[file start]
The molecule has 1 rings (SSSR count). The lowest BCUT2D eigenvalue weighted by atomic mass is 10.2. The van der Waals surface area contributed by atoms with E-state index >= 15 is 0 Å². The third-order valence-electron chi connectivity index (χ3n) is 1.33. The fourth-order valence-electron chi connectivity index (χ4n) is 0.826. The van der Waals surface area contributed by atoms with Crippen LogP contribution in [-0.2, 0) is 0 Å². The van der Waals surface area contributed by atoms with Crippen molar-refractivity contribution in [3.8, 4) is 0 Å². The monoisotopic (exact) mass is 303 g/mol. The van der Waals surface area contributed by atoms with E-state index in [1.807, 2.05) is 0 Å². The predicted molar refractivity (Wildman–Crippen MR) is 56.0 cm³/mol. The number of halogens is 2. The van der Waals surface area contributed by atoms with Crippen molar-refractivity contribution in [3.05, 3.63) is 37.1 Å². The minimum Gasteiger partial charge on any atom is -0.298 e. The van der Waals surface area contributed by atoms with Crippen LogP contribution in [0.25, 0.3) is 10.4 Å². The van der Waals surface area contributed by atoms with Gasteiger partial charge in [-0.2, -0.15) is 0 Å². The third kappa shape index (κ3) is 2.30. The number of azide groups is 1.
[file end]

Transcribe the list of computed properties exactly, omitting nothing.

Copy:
The molecule has 1 rings (SSSR count). The lowest BCUT2D eigenvalue weighted by atomic mass is 10.2. The van der Waals surface area contributed by atoms with E-state index >= 15 is 0 Å². The third-order valence-electron chi connectivity index (χ3n) is 1.33. The fourth-order valence-electron chi connectivity index (χ4n) is 0.826. The van der Waals surface area contributed by atoms with Crippen LogP contribution in [-0.2, 0) is 0 Å². The van der Waals surface area contributed by atoms with Crippen molar-refractivity contribution in [3.8, 4) is 0 Å². The monoisotopic (exact) mass is 303 g/mol. The van der Waals surface area contributed by atoms with E-state index in [1.807, 2.05) is 0 Å². The predicted molar refractivity (Wildman–Crippen MR) is 56.0 cm³/mol. The number of halogens is 2. The van der Waals surface area contributed by atoms with Crippen molar-refractivity contribution in [3.05, 3.63) is 37.1 Å². The minimum Gasteiger partial charge on any atom is -0.298 e. The van der Waals surface area contributed by atoms with Crippen LogP contribution in [0.25, 0.3) is 10.4 Å². The van der Waals surface area contributed by atoms with Gasteiger partial charge in [-0.2, -0.15) is 0 Å². The third kappa shape index (κ3) is 2.30. The number of azide groups is 1.